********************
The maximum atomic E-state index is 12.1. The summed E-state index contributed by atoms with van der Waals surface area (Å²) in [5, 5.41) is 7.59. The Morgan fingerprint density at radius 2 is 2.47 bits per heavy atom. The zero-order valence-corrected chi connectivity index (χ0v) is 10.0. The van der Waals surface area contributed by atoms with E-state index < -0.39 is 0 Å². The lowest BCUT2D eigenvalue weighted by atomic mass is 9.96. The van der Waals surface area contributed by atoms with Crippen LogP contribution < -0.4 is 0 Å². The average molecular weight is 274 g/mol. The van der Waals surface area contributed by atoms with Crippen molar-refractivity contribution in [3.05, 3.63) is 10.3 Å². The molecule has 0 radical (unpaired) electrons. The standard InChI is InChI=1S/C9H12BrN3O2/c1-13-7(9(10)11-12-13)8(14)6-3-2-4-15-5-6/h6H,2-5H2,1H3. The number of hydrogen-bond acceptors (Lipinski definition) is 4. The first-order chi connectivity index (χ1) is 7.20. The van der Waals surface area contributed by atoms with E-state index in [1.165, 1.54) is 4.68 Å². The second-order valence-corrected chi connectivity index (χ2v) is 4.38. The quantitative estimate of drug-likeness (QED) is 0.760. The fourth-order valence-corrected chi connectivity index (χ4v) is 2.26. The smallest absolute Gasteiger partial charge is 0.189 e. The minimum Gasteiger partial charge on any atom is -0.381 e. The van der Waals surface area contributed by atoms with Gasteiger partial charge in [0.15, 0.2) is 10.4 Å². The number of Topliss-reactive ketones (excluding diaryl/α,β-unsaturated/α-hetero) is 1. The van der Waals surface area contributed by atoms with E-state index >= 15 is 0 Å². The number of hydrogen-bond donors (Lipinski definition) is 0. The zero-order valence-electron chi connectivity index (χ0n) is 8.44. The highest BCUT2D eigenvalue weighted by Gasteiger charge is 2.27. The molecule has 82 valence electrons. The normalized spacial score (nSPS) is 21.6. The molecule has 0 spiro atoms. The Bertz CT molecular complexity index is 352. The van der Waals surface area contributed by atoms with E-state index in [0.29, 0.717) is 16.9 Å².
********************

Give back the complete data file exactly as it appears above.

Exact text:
The maximum atomic E-state index is 12.1. The summed E-state index contributed by atoms with van der Waals surface area (Å²) in [5, 5.41) is 7.59. The Morgan fingerprint density at radius 2 is 2.47 bits per heavy atom. The zero-order valence-corrected chi connectivity index (χ0v) is 10.0. The van der Waals surface area contributed by atoms with E-state index < -0.39 is 0 Å². The lowest BCUT2D eigenvalue weighted by atomic mass is 9.96. The van der Waals surface area contributed by atoms with Crippen LogP contribution < -0.4 is 0 Å². The average molecular weight is 274 g/mol. The van der Waals surface area contributed by atoms with Crippen molar-refractivity contribution in [3.05, 3.63) is 10.3 Å². The molecule has 0 radical (unpaired) electrons. The standard InChI is InChI=1S/C9H12BrN3O2/c1-13-7(9(10)11-12-13)8(14)6-3-2-4-15-5-6/h6H,2-5H2,1H3. The number of hydrogen-bond acceptors (Lipinski definition) is 4. The first-order chi connectivity index (χ1) is 7.20. The van der Waals surface area contributed by atoms with E-state index in [1.165, 1.54) is 4.68 Å². The second-order valence-corrected chi connectivity index (χ2v) is 4.38. The quantitative estimate of drug-likeness (QED) is 0.760. The fourth-order valence-corrected chi connectivity index (χ4v) is 2.26. The smallest absolute Gasteiger partial charge is 0.189 e. The minimum Gasteiger partial charge on any atom is -0.381 e. The van der Waals surface area contributed by atoms with Gasteiger partial charge in [0.15, 0.2) is 10.4 Å². The number of Topliss-reactive ketones (excluding diaryl/α,β-unsaturated/α-hetero) is 1. The van der Waals surface area contributed by atoms with E-state index >= 15 is 0 Å². The number of hydrogen-bond donors (Lipinski definition) is 0. The zero-order valence-electron chi connectivity index (χ0n) is 8.44. The highest BCUT2D eigenvalue weighted by Gasteiger charge is 2.27. The molecule has 82 valence electrons. The normalized spacial score (nSPS) is 21.6. The molecule has 0 spiro atoms. The Bertz CT molecular complexity index is 352. The van der Waals surface area contributed by atoms with E-state index in [0.29, 0.717) is 16.9 Å².